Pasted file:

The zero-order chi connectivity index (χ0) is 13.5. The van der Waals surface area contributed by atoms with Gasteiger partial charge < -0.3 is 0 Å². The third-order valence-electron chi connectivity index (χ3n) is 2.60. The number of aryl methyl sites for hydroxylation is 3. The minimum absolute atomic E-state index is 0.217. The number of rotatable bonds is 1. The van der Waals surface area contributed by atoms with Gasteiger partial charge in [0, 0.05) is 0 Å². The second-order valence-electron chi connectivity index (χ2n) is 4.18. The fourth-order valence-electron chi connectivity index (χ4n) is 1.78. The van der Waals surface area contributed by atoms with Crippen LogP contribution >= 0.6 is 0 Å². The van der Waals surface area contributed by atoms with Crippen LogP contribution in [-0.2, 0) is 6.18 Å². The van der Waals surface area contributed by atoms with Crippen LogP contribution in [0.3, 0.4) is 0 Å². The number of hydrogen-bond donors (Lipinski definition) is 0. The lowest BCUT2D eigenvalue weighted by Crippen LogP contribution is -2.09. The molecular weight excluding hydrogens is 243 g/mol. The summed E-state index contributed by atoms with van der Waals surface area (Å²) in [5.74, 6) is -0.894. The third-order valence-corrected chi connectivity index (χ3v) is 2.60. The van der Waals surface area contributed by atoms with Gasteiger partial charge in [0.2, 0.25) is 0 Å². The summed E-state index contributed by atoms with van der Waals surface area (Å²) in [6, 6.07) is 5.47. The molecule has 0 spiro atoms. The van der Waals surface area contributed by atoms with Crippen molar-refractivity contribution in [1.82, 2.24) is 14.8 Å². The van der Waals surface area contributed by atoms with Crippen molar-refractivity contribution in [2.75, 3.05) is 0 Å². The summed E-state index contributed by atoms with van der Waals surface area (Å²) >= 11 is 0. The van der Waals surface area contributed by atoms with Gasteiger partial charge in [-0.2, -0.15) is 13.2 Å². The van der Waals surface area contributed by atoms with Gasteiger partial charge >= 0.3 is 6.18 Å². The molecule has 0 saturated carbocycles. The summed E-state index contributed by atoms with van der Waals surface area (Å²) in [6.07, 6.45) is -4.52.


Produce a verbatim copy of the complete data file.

The zero-order chi connectivity index (χ0) is 13.5. The van der Waals surface area contributed by atoms with Gasteiger partial charge < -0.3 is 0 Å². The third-order valence-electron chi connectivity index (χ3n) is 2.60. The number of aryl methyl sites for hydroxylation is 3. The minimum absolute atomic E-state index is 0.217. The number of rotatable bonds is 1. The van der Waals surface area contributed by atoms with Gasteiger partial charge in [0, 0.05) is 0 Å². The second-order valence-electron chi connectivity index (χ2n) is 4.18. The fourth-order valence-electron chi connectivity index (χ4n) is 1.78. The van der Waals surface area contributed by atoms with Crippen LogP contribution >= 0.6 is 0 Å². The van der Waals surface area contributed by atoms with Crippen LogP contribution in [-0.2, 0) is 6.18 Å². The van der Waals surface area contributed by atoms with Crippen LogP contribution in [0.3, 0.4) is 0 Å². The number of hydrogen-bond donors (Lipinski definition) is 0. The lowest BCUT2D eigenvalue weighted by Crippen LogP contribution is -2.09. The molecular weight excluding hydrogens is 243 g/mol. The summed E-state index contributed by atoms with van der Waals surface area (Å²) in [5.74, 6) is -0.894. The third-order valence-corrected chi connectivity index (χ3v) is 2.60. The van der Waals surface area contributed by atoms with Gasteiger partial charge in [0.2, 0.25) is 0 Å². The summed E-state index contributed by atoms with van der Waals surface area (Å²) in [6, 6.07) is 5.47. The molecule has 0 spiro atoms. The van der Waals surface area contributed by atoms with Crippen molar-refractivity contribution in [1.82, 2.24) is 14.8 Å². The van der Waals surface area contributed by atoms with Crippen molar-refractivity contribution in [2.75, 3.05) is 0 Å². The summed E-state index contributed by atoms with van der Waals surface area (Å²) >= 11 is 0. The van der Waals surface area contributed by atoms with Gasteiger partial charge in [-0.2, -0.15) is 13.2 Å². The van der Waals surface area contributed by atoms with Gasteiger partial charge >= 0.3 is 6.18 Å². The molecule has 0 saturated carbocycles. The summed E-state index contributed by atoms with van der Waals surface area (Å²) in [6.07, 6.45) is -4.52.